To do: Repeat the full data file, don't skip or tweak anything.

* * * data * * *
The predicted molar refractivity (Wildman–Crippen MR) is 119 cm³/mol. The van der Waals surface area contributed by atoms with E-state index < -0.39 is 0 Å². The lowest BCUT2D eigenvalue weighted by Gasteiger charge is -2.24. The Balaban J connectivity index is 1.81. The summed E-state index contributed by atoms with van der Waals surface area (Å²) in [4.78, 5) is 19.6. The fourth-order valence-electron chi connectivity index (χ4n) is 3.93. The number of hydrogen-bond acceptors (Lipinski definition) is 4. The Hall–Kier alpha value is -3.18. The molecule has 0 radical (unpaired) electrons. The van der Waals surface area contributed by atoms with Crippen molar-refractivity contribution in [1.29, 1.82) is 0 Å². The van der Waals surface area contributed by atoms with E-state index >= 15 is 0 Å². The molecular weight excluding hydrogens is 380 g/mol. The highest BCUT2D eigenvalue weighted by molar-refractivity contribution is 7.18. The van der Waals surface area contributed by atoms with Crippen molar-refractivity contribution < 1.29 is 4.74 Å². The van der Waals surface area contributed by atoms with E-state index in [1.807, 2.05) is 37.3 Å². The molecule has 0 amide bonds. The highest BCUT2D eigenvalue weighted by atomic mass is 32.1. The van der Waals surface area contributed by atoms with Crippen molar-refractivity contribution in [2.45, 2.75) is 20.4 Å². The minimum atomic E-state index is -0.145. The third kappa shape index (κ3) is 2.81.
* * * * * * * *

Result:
The predicted molar refractivity (Wildman–Crippen MR) is 119 cm³/mol. The van der Waals surface area contributed by atoms with E-state index < -0.39 is 0 Å². The lowest BCUT2D eigenvalue weighted by Gasteiger charge is -2.24. The Balaban J connectivity index is 1.81. The summed E-state index contributed by atoms with van der Waals surface area (Å²) in [4.78, 5) is 19.6. The fourth-order valence-electron chi connectivity index (χ4n) is 3.93. The number of hydrogen-bond acceptors (Lipinski definition) is 4. The Hall–Kier alpha value is -3.18. The molecule has 0 radical (unpaired) electrons. The van der Waals surface area contributed by atoms with Crippen molar-refractivity contribution in [1.29, 1.82) is 0 Å². The van der Waals surface area contributed by atoms with E-state index >= 15 is 0 Å². The molecular weight excluding hydrogens is 380 g/mol. The highest BCUT2D eigenvalue weighted by molar-refractivity contribution is 7.18. The van der Waals surface area contributed by atoms with Crippen molar-refractivity contribution < 1.29 is 4.74 Å². The van der Waals surface area contributed by atoms with E-state index in [1.807, 2.05) is 37.3 Å². The molecule has 0 amide bonds. The highest BCUT2D eigenvalue weighted by atomic mass is 32.1. The van der Waals surface area contributed by atoms with Crippen molar-refractivity contribution in [2.45, 2.75) is 20.4 Å². The minimum atomic E-state index is -0.145. The third kappa shape index (κ3) is 2.81.